EU Moves to Curb Ocean Plastic
The European Parliament on Wednesday agreed on new measures to tackle marine litter coming from single-use plastic products most often found on European beaches, as well as abandoned fishing gear and oxo-degradable plastics.
The Single-Use Plastics Directive, proposed by the European Commission and adopted by the European Parliament this week, places a ban on selected single-use products made of plastic for which alternatives exist on the market, such as cotton bud sticks, cutlery, plates, straws, stirrers, sticks for balloons, as well as cups, food and beverage containers made of expanded polystyrene, and on all products made of oxo-degradable plastic. Also included are measures to reduce consumption of plastic food containers and beverage cups and specific marking and labeling of certain products.
Part of the EU Plastics Strategy, the new rules would also extended producer responsibility schemes covering the cost to clean-up litter, applied to products such as tobacco filters and fishing gear. The proposed directive sets a 90% separate collection target for plastic bottles by 2029 (77% by 2025) and the introduction of design requirements to connect caps to bottles, as well as target to incorporate 25% of recycled plastic in PET bottles as from 2025 and 30% in all plastic bottles as from 2030.
"We have taken an important step to reduce littering and plastic pollution in our oceans and seas," said First Vice-President Frans Timmermans, responsible for sustainable development. "We got this, we can do this. Europe is setting new and ambitious standards, paving the way for the rest of the world."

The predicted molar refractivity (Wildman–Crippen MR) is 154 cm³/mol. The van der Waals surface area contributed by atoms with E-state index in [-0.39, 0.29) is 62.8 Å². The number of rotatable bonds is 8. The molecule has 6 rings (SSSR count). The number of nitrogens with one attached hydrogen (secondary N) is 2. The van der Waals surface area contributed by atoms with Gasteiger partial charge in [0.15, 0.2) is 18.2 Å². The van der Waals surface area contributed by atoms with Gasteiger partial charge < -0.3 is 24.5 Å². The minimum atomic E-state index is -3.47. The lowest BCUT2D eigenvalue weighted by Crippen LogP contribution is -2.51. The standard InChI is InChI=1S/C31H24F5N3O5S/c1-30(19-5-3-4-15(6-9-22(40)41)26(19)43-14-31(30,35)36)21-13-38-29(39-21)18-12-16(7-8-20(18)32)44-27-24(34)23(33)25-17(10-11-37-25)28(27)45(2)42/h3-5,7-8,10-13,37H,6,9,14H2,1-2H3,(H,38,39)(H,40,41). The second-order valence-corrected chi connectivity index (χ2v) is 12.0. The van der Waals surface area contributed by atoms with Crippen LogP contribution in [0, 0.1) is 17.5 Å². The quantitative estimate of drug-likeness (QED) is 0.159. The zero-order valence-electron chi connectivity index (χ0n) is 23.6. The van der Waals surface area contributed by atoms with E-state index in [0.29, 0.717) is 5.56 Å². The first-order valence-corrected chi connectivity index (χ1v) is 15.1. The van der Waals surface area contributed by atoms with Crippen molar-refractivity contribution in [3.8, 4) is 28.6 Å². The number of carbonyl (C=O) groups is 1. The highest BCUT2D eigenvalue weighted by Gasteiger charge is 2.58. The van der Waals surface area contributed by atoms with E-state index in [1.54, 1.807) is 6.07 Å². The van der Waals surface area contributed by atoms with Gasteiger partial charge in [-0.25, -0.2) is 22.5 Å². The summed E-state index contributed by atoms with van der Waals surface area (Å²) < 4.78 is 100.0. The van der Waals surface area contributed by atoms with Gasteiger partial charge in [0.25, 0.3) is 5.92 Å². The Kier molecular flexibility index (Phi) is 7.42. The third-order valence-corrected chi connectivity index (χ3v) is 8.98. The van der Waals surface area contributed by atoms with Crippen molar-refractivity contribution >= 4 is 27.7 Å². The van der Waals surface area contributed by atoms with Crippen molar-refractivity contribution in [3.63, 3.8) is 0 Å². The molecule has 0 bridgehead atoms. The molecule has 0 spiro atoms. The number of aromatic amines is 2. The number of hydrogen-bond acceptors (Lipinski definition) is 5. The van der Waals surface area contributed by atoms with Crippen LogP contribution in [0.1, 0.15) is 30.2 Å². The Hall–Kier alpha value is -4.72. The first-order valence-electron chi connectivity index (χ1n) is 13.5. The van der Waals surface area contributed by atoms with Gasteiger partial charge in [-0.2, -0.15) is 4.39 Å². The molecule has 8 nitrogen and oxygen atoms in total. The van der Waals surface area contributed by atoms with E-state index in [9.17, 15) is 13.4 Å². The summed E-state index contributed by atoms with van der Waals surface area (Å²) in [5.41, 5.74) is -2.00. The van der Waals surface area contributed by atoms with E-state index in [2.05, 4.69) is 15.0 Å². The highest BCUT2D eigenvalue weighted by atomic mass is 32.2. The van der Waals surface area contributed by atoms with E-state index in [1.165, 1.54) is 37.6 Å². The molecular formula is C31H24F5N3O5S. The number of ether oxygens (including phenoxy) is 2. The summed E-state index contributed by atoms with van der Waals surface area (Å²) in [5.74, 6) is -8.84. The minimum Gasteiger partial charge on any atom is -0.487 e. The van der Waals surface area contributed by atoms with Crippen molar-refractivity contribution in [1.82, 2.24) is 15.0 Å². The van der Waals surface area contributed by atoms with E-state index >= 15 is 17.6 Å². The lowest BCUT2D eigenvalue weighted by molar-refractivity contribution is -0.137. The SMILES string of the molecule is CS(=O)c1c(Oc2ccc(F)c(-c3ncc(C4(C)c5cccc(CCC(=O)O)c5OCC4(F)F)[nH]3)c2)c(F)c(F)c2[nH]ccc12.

The directive follows a similar approach to the 2015 Plastic Bags Directive, which brought about a rapid shift in consumer behavior.
According to the European Commission, when implemented, the new measures will bring about environmental and economic benefits that go beyond a cleaner environment. The rules would avoid the emission of 3.4 million tons of CO2 equivalent, avoid environmental damages which would cost the equivalent of €22 billion by 2030, and save consumers a projected €6.5 billion, it said.
Vice-President Jyrki Katainen, responsible for jobs, growth, investment and competitiveness, added, "Once implemented, the new rules will not only prevent plastic pollution, but also make the European Union the world leader in a more sustainable plastic policy. The European Parliament has played an essential role in laying the foundation for this transformation and in giving a chance to the industry to innovate, thus driving forward our circular economy."
Commissioner for environment, maritime affairs and fisheries, Karmenu Vella, said, "We should all be very proud of these new rules because they tackle marine plastic pollution at its source - one of the most called for and supported EU initiatives among European citizens. After the favorable vote by the Parliament today, our main task will be to ensure that these ambitious measures are quickly implemented in practice, which will be common work for public authorities, producers and consumers alike."
Following this approval by the European Parliament, the Council of Ministers will finalize the formal adoption. This endorsement will be followed by the publication of the texts in the Official Journal of the Union. The Member States will then have two years to transpose the legislation into their national law.